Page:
we snuck in a quick visit to the 1800year old Roman baths in Caerleon (they needed a few repairs so we couldn’t use them) to see how clever the Romans were.

By the way, the powers that be couldn’t be arsed giving us our tickets as they didn’t want to open the ticket office they sent us to earlier in the day. Basically we paid £65.00 each and then wouldn’t let us in... so no Madge, then.
K & E x

Sunday, 17 August 2008

Camping in the rain...again!

We drove for what felt like all night to reach Coniston in the Lakes District on Friday night - it was a fair way and we only had the two days, so the tent went up in the dark for the second weekend in a row. Coniston was home to Donald Campbell, John Ruskin and Beatrix Potter.
We camped with Rod and Louise in a picturesque lakeside ground... which we weren't overly fussed about as it was REALLY busy and loud. Although, we did manage to put our tents right near the loudest, fight-iest, trashiest family in the entire country, so listening to them yelling at each other was fun.
On Saturday the four of us went for a bit of a walk. We headed out of Coniston towards the Monk Coniston Estate and Tarn How which were left to the National Trust by Beatrix Potter, who owned a lot of the land in the area. We saw a snake... although I wondered if it was a worm on steroids as it wasn't very big. Lunch was on a hill above the lake on what looked a bit like an old slate mine.

On Sunday we headed home via two of Beatrix Potter's houses. The first was the one that was used for the movie 'Miss Potter', that she owned, but never lived in. There was a farm shop and galley in it but it didn't open till 11am(!) so they didn’t get our money. We also had a quick visit to her real house, the one she owned and lived in for about 30 years. We were warned that since the movie, the wait to see the house can be hours long - so we decided a run up the garden path with the camera would do and left the hoardes of tourists to their waiting... here's her pad (and the rest of the photos):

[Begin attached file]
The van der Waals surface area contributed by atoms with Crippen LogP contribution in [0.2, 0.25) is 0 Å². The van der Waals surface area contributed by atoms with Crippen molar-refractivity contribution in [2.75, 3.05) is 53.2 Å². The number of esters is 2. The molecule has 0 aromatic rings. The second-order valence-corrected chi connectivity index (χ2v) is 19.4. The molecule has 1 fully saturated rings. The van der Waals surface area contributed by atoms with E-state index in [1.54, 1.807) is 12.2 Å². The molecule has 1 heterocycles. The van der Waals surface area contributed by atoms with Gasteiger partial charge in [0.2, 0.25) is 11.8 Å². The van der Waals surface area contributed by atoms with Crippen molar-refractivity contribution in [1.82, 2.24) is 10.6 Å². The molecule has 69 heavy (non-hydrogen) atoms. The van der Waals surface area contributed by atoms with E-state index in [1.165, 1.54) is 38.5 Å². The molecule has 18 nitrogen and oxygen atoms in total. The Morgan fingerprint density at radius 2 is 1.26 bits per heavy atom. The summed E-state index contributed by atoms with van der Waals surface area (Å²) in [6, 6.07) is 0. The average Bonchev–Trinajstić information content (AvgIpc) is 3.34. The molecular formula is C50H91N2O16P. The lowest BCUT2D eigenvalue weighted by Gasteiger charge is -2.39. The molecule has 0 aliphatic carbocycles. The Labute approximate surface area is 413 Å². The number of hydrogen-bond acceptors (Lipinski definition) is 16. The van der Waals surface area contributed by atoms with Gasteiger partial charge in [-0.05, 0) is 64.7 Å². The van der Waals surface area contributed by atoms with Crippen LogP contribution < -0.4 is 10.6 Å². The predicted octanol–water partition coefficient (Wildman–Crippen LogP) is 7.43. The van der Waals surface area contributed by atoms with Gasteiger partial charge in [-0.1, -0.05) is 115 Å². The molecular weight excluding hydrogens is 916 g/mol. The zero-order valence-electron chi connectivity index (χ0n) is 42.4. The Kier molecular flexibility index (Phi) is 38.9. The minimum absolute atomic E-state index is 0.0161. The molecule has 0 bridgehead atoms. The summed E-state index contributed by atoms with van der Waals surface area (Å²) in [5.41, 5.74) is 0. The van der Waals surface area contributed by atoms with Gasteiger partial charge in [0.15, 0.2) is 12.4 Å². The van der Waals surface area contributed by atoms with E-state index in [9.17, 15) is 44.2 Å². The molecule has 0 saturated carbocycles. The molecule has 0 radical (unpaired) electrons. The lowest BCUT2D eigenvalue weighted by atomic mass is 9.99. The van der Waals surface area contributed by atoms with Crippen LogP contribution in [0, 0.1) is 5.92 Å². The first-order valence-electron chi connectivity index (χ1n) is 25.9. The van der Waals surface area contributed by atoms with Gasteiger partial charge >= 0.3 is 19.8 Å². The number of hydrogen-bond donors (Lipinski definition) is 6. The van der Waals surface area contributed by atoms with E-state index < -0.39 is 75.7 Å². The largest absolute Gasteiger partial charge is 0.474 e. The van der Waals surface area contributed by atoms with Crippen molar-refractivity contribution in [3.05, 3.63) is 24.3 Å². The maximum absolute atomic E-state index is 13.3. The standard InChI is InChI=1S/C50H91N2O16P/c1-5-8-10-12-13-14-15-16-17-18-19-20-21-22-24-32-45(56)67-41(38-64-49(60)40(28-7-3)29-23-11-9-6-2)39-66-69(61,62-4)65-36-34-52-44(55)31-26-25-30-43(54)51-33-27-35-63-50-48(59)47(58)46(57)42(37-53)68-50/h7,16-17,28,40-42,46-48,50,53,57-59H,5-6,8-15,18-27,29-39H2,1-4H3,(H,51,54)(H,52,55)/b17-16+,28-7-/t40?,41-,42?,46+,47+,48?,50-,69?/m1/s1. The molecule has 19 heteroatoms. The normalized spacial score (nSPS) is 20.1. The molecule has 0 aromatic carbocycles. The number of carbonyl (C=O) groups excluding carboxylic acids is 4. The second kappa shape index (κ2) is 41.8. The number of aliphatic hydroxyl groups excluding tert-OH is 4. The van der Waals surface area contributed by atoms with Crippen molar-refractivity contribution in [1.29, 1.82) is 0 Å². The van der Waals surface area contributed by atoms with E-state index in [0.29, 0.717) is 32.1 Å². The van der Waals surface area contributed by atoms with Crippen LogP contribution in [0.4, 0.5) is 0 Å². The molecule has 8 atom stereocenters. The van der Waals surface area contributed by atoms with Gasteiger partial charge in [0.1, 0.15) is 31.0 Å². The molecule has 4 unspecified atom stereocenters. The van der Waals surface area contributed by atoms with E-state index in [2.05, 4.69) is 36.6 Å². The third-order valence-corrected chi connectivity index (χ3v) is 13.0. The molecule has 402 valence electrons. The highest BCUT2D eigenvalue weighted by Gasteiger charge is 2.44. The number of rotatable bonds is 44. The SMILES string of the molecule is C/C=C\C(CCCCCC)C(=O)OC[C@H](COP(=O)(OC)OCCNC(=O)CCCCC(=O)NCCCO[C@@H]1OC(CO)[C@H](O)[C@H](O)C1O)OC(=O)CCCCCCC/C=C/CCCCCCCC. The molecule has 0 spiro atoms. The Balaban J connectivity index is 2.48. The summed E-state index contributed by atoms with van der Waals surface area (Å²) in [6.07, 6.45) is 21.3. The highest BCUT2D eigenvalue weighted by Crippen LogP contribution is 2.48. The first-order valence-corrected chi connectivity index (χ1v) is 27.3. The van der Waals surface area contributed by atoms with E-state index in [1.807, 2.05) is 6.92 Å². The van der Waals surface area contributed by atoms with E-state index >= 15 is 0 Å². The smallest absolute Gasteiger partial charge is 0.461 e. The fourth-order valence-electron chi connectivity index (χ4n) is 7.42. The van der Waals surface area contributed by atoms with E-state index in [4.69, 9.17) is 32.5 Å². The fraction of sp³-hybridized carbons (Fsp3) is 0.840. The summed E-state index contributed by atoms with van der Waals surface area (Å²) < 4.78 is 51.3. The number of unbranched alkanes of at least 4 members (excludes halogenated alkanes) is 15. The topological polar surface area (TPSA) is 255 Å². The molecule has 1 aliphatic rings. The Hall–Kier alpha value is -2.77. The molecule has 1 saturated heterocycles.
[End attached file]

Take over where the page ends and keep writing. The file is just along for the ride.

We spotted a random car boot sale on the way back to Suffolk - Kent picked up one of those double saucepans that you melt chocolate in... a must, I'm sure!
From there we found ourselves in Morecambe on the Lancashire coast for lunch... and it has to be said, some extra-yummy local lamb - the first we've had here that's not been from NZ!
K & E x

Sunday, 10 August 2008

Power Weekends...

While Eryn has been working and I have had four weeks of non-working we have been taking Power Weekends. They go something like this: I spend all day cooking, organising and packing the car on Friday, Go to pick Eryn up, she is an hour late (because we have to hang around at meet and hear James Morrison sing), drive wherever we are going (Eryn asleep), put the tent up, get into as much as we can in a day and a half in [insert text from the next few blogs below], pull the tent down in the rain, drive home while Eryn is again, sleeping.


We bolted down to Hastings and Battle (yes, a town called Battle... it's where the actual Battle of Hastings happened. Clever, no?) It's the area William the Conqueror successfully invaded in 1066 (the last time England was successfully invaded), which was pretty much the birth of England as we know it. Plenty of history there for this pair of anoraks, then.

We had a couple of hours in Battle Abbey, which William built because he felt bad about the bloodshed from the Battle - he might have been a bit of a hardass, but he had a conscience too. Such a shame that much of the Abbey was destroyed during the reformation - thanks very much Cromwell.
The tour included the spot where King Harold of England (you can already guess this didn't end well for him) was killed... rumour has it he was shot in the eye by an archer - ouch... there's even a pic of that on the Bayeaux Tapestry.

The weather was what the locals told us to expect in an English summer - rain. It was teeming down when we left the Abbey, so we were keen to find something indoors-y. We did, in the form of Smugglers Adventure - an exhibition in an old cave in the hill on the old side of Hastings. The cave was used by the smugglers during the 1700s when they were taxing imports at sometimes over 800% of their cost (see, 17% VAT or 12.5% GST isn't so bad!).
It was still pouring, so we thought it wise to check the state of the tent... whilst Eryn has warmed to the idea of camping, sleeping in a tent full of water was an entirely different proposition. Still dry, so after dinner on our new camping stove we went back into Hastings for the carnival of the weekend:

On our last morning (accompanied by the sun, yay) we headed out of town a bit towards Tenterden. We took the Kent and East Sussex Railroad (KESR) for a 17km trip through the countryside, to Bodiam Castle, which was beautiful... we managed a short hour there before having to run down the road to get back to the train on time.

More to come,
K & E x